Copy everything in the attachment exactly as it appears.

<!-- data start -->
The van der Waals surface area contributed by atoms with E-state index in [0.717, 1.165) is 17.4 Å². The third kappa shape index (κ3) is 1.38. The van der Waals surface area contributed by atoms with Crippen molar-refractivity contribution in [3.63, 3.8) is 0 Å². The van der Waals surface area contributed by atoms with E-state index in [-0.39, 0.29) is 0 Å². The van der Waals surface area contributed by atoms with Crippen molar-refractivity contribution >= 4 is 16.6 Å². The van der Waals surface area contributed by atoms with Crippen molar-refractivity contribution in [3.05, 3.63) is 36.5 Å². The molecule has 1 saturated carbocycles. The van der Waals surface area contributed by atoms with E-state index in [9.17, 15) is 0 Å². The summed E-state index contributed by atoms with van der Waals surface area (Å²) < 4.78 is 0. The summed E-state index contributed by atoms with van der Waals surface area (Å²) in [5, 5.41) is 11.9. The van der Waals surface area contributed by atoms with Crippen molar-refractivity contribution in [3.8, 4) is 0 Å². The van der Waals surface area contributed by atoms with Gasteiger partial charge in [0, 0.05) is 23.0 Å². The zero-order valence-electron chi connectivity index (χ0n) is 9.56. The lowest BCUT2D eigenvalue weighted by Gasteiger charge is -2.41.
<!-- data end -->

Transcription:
The van der Waals surface area contributed by atoms with E-state index in [0.717, 1.165) is 17.4 Å². The third kappa shape index (κ3) is 1.38. The van der Waals surface area contributed by atoms with Crippen molar-refractivity contribution in [3.63, 3.8) is 0 Å². The van der Waals surface area contributed by atoms with E-state index in [-0.39, 0.29) is 0 Å². The van der Waals surface area contributed by atoms with Crippen molar-refractivity contribution >= 4 is 16.6 Å². The van der Waals surface area contributed by atoms with Crippen molar-refractivity contribution in [3.05, 3.63) is 36.5 Å². The molecule has 1 saturated carbocycles. The van der Waals surface area contributed by atoms with E-state index in [9.17, 15) is 0 Å². The summed E-state index contributed by atoms with van der Waals surface area (Å²) < 4.78 is 0. The summed E-state index contributed by atoms with van der Waals surface area (Å²) in [5, 5.41) is 11.9. The van der Waals surface area contributed by atoms with Crippen molar-refractivity contribution in [3.8, 4) is 0 Å². The van der Waals surface area contributed by atoms with Gasteiger partial charge in [0, 0.05) is 23.0 Å². The zero-order valence-electron chi connectivity index (χ0n) is 9.56. The lowest BCUT2D eigenvalue weighted by Gasteiger charge is -2.41.